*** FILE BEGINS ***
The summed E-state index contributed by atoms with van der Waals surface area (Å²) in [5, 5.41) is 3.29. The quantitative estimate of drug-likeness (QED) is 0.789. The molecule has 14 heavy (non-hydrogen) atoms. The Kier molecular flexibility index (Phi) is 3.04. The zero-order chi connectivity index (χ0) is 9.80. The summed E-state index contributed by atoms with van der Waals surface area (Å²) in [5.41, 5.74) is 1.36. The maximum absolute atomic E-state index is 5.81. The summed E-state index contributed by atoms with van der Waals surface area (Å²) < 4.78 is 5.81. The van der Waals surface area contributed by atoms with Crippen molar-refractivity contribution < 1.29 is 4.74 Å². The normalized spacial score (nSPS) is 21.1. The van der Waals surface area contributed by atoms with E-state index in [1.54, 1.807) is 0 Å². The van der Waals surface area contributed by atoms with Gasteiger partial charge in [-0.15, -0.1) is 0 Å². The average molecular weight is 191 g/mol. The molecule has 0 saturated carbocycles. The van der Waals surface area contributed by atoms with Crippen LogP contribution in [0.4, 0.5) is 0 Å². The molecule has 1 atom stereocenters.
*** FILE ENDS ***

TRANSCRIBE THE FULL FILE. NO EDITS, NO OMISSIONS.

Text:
The summed E-state index contributed by atoms with van der Waals surface area (Å²) in [5, 5.41) is 3.29. The quantitative estimate of drug-likeness (QED) is 0.789. The molecule has 14 heavy (non-hydrogen) atoms. The Kier molecular flexibility index (Phi) is 3.04. The zero-order chi connectivity index (χ0) is 9.80. The summed E-state index contributed by atoms with van der Waals surface area (Å²) in [5.41, 5.74) is 1.36. The maximum absolute atomic E-state index is 5.81. The summed E-state index contributed by atoms with van der Waals surface area (Å²) < 4.78 is 5.81. The van der Waals surface area contributed by atoms with Crippen molar-refractivity contribution < 1.29 is 4.74 Å². The normalized spacial score (nSPS) is 21.1. The van der Waals surface area contributed by atoms with E-state index in [1.54, 1.807) is 0 Å². The van der Waals surface area contributed by atoms with Gasteiger partial charge in [-0.15, -0.1) is 0 Å². The average molecular weight is 191 g/mol. The molecule has 0 saturated carbocycles. The van der Waals surface area contributed by atoms with Crippen LogP contribution in [0.4, 0.5) is 0 Å². The molecule has 1 atom stereocenters.